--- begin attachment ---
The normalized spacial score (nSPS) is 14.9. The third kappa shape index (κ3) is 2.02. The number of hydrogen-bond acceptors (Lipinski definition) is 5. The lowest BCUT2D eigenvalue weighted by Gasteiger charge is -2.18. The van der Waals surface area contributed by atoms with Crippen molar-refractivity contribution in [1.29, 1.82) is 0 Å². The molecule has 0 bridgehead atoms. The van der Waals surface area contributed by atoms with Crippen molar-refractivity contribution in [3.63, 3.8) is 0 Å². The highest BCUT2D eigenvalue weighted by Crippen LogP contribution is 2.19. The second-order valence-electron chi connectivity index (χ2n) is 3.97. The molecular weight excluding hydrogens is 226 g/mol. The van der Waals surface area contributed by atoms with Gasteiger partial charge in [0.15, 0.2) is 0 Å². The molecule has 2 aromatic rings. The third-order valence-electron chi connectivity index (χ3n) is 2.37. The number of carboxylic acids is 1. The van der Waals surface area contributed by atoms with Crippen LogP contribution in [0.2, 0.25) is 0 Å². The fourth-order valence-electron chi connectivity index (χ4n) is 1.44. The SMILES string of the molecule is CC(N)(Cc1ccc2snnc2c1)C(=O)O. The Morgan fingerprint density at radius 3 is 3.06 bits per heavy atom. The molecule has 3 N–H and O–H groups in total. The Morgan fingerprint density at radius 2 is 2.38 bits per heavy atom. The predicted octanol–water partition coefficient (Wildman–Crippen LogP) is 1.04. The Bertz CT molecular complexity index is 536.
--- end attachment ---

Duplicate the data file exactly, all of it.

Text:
The normalized spacial score (nSPS) is 14.9. The third kappa shape index (κ3) is 2.02. The number of hydrogen-bond acceptors (Lipinski definition) is 5. The lowest BCUT2D eigenvalue weighted by Gasteiger charge is -2.18. The van der Waals surface area contributed by atoms with Crippen molar-refractivity contribution in [1.29, 1.82) is 0 Å². The molecule has 0 bridgehead atoms. The van der Waals surface area contributed by atoms with Crippen molar-refractivity contribution in [3.63, 3.8) is 0 Å². The highest BCUT2D eigenvalue weighted by Crippen LogP contribution is 2.19. The second-order valence-electron chi connectivity index (χ2n) is 3.97. The molecular weight excluding hydrogens is 226 g/mol. The van der Waals surface area contributed by atoms with Gasteiger partial charge in [0.15, 0.2) is 0 Å². The molecule has 2 aromatic rings. The third-order valence-electron chi connectivity index (χ3n) is 2.37. The number of carboxylic acids is 1. The van der Waals surface area contributed by atoms with Crippen LogP contribution in [0.2, 0.25) is 0 Å². The fourth-order valence-electron chi connectivity index (χ4n) is 1.44. The SMILES string of the molecule is CC(N)(Cc1ccc2snnc2c1)C(=O)O. The Morgan fingerprint density at radius 3 is 3.06 bits per heavy atom. The molecule has 3 N–H and O–H groups in total. The Morgan fingerprint density at radius 2 is 2.38 bits per heavy atom. The predicted octanol–water partition coefficient (Wildman–Crippen LogP) is 1.04. The Bertz CT molecular complexity index is 536.